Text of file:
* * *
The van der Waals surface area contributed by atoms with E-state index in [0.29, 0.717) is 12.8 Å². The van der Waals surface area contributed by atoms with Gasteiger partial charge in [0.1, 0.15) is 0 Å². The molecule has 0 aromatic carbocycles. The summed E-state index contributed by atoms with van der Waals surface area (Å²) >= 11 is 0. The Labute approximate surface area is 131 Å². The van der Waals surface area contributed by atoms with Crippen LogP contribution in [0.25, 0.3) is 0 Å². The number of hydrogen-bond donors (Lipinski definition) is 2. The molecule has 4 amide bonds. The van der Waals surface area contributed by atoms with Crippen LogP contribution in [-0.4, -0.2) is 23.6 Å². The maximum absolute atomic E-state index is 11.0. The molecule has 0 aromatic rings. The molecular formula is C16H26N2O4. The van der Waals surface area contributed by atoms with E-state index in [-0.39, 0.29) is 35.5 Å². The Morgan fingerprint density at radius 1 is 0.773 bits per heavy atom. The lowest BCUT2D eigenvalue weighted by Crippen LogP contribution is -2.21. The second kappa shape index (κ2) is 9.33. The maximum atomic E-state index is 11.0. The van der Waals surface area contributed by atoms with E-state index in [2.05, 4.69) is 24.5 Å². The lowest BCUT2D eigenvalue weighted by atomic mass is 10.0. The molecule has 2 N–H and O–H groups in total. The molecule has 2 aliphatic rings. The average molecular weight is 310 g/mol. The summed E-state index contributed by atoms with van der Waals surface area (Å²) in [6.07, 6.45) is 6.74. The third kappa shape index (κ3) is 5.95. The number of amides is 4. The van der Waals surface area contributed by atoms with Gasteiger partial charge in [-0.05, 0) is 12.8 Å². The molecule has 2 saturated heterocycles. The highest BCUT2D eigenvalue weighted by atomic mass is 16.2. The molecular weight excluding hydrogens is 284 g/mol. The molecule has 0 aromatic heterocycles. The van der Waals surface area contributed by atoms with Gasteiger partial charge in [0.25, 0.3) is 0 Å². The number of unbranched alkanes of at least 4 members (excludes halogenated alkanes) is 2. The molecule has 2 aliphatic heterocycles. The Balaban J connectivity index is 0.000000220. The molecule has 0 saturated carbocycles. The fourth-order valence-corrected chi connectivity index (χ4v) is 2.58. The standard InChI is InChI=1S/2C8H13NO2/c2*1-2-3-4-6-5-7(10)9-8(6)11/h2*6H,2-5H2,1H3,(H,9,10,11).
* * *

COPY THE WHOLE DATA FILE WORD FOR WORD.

The van der Waals surface area contributed by atoms with E-state index in [0.29, 0.717) is 12.8 Å². The van der Waals surface area contributed by atoms with Gasteiger partial charge in [0.1, 0.15) is 0 Å². The molecule has 0 aromatic carbocycles. The summed E-state index contributed by atoms with van der Waals surface area (Å²) >= 11 is 0. The Labute approximate surface area is 131 Å². The van der Waals surface area contributed by atoms with Crippen LogP contribution in [0.25, 0.3) is 0 Å². The number of hydrogen-bond donors (Lipinski definition) is 2. The molecule has 4 amide bonds. The van der Waals surface area contributed by atoms with Crippen LogP contribution in [-0.4, -0.2) is 23.6 Å². The maximum absolute atomic E-state index is 11.0. The molecule has 0 aromatic rings. The molecular formula is C16H26N2O4. The van der Waals surface area contributed by atoms with E-state index in [-0.39, 0.29) is 35.5 Å². The Morgan fingerprint density at radius 1 is 0.773 bits per heavy atom. The lowest BCUT2D eigenvalue weighted by Crippen LogP contribution is -2.21. The second kappa shape index (κ2) is 9.33. The maximum atomic E-state index is 11.0. The van der Waals surface area contributed by atoms with E-state index in [2.05, 4.69) is 24.5 Å². The lowest BCUT2D eigenvalue weighted by atomic mass is 10.0. The molecule has 2 N–H and O–H groups in total. The molecule has 2 aliphatic rings. The average molecular weight is 310 g/mol. The summed E-state index contributed by atoms with van der Waals surface area (Å²) in [6.07, 6.45) is 6.74. The third kappa shape index (κ3) is 5.95. The number of amides is 4. The van der Waals surface area contributed by atoms with Gasteiger partial charge in [-0.05, 0) is 12.8 Å². The molecule has 2 saturated heterocycles. The highest BCUT2D eigenvalue weighted by atomic mass is 16.2. The molecular weight excluding hydrogens is 284 g/mol. The molecule has 0 aromatic heterocycles. The van der Waals surface area contributed by atoms with Gasteiger partial charge in [0.25, 0.3) is 0 Å². The number of unbranched alkanes of at least 4 members (excludes halogenated alkanes) is 2. The molecule has 2 aliphatic heterocycles. The Balaban J connectivity index is 0.000000220. The molecule has 0 saturated carbocycles. The fourth-order valence-corrected chi connectivity index (χ4v) is 2.58. The standard InChI is InChI=1S/2C8H13NO2/c2*1-2-3-4-6-5-7(10)9-8(6)11/h2*6H,2-5H2,1H3,(H,9,10,11).